Redefining kdelibs and kdebase

Ingo Klöcker kloecker at
Mon Aug 29 10:29:39 BST 2005

On Monday 29 August 2005 02:01, Simon Hausmann wrote:
> On Sunday 28 August 2005 22:31, Ingo Klöcker wrote:
> > On Sunday 28 August 2005 21:16, Christoph Cullmann wrote:
> > > On Sunday 28 August 2005 21:07, Ingo Klöcker wrote:
> > > > Why would you need any of this? If we really want good
> > > > integration with the environment then KDE apps would obviously
> > > > have to use the ENVIRONMENT's help browser and the
> > > > ENVIRONMENT's configuration thingy when run in ENVIRONMENT,
> > > > where ENVIRONMENT = KDE, GNOME, OS X, Windows, ...
> > >
> > > Because this part talked about what we define as the "KDE Desktop
> > > Environment", and not, the "KDE Desktop Environment" is a
> > > specific set of apps the KDE project provides, no user setting,
> > > that kde apps should follow settings we have given by the
> > > mime-system is good and already done, but btw., your kmail help
> > > won't show up in the gnome help browser ;) Some limits must be
> > > given.
> >
> > My point is that going just the half way is ridiculous. And
> > therefore we should not put too much effort in this. FWIW, I want
> > KMail to run on Windows in order to help convert Windows users to
> > KDE on Unix/Linux users. I don't want KMail to be just another
> > Windows email client. And thus I'd prefer KMail to look as much as
> > a KDE application (even when running on Windows) as possible.
> >
> > One point that so far everybody seems to have missed is that using
> > the Windows file dialog (and other stuff) will create inconsistency
> > between KDE apps running on Windows and KDE apps running on
> > Unix/Linux. This inconsistency will obviously make the migration
> > from Windows to Unix/Linux harder instead of making it easier
> > because the users will have to be trained twice. First they have to
> > be trained to use the KDE app with some Windows specific dialogs
> > and later they will have to be trained to use the KDE specific
> > dialogs. So instead of making migration either we make migration
> > more difficult and more expensive.
> >
> > So what is the purpose of using the Windows file dialog in KDE
> > apps? What is our goal? Do you really think any ISV will write a
> > KDE application because it will have the Windows file dialog when
> > running in Windows? It's hard to believe that this would be a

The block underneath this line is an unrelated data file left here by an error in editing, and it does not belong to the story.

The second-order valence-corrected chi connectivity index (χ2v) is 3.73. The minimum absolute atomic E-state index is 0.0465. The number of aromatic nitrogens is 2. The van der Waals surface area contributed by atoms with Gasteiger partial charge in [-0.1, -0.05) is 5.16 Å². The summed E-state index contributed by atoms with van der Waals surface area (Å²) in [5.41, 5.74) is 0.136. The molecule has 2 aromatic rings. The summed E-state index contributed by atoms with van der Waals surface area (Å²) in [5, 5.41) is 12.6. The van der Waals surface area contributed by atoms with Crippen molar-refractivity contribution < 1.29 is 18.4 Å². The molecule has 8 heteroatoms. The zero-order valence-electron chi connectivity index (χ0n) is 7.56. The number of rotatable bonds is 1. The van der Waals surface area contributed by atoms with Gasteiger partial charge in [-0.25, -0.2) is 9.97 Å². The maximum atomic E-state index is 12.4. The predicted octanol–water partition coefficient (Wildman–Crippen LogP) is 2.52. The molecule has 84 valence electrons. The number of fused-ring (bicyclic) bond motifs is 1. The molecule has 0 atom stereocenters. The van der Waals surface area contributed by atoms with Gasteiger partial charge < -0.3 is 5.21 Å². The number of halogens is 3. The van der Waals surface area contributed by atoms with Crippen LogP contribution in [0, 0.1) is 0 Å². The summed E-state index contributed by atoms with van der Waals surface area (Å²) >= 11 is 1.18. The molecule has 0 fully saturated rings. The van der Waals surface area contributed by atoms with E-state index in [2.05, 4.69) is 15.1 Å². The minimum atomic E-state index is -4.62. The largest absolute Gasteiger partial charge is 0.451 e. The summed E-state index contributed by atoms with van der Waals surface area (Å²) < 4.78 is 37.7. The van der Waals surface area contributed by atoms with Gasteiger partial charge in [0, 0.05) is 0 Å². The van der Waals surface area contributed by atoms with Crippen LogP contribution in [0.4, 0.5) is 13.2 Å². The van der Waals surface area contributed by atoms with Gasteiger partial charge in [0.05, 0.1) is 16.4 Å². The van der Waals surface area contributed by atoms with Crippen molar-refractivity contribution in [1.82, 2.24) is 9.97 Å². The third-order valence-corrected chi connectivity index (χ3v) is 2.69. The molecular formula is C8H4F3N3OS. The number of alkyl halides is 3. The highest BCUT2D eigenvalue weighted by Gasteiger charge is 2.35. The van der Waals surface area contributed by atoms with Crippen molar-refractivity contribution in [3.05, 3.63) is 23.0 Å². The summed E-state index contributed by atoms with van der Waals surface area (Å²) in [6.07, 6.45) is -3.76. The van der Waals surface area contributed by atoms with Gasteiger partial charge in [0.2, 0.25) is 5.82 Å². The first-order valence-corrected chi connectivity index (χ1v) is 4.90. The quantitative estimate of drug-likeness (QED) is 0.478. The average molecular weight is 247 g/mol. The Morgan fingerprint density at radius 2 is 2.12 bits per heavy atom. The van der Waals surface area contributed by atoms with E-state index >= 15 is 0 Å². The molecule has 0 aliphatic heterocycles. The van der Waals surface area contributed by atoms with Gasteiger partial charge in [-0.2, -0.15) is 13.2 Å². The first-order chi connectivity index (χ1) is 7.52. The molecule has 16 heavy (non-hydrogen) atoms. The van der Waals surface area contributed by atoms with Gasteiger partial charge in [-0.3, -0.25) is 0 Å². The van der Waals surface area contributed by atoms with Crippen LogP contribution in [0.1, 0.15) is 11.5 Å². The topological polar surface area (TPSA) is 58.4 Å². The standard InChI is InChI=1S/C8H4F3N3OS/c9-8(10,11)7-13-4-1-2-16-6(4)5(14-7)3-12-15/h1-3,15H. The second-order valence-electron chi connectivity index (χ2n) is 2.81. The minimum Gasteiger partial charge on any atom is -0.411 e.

> > selling point. If an ISV chooses to write a KDE application then he
> > will do so because of the great integration with the rest of the
> > KDE desktop (which is _not_ available on Windows). If he wants to
> > write a Windows app which should also run on Unix/Linux then why
> > should he choose KDE over Qt? Where's the benefit?
> Indeed the ISV has to migrate the application to KDE first before the
> user can do so. I agree that a good benefit for ISVs to migrate to
> KDE should be the integration with the rest of the KDE desktop.
> The proposal that Benjamin posted is trying to address exactly that.
> If we do want kdelibs on Windows so that we can run kmail and
> initiate the migration then we have to start somewhere.
> It is all about breaking apart dependencies and making things a bit
> more modular. If we do that in an incremental way we can much sooner
> tell an ISV: 'Hey, you don't have to wait until all of kdelibs is
> ported, you can instead start using those classes in the
> 'kdecomponents' directory now.'
> The idea of 'kdecomponents' is to provide something similar to 'Qt
> Solutions': Little pieces of software people can just use without
> having to worry about linking against a huge libkdeui that drags in
> libkdecore, libkdefx, libDCOP and libICE.

Obviously, Kontact makes use of basically all the great technologies KDE 
offers. So I don't really see the benefit in not porting the file 
dialog to Windows. Do we really save that much time in doing so? 
Kontact won't run without DCOP and KIO and I'm pretty sure that porting 
those to Windows is a lot more difficult than porting a "simple" 

FWIW, IMO the print dialog is a bit different because the Windows print 
dialog is enhanced by the printer vendors. Thus I can see why it could 
be beneficial to use Windows's print dialog. I fail to see a similar 
benefit with respect to the file dialog (but I have to admit that I 
haven't really used Windows since 98 so I don't really know how the 
file dialog on Windows looks like).

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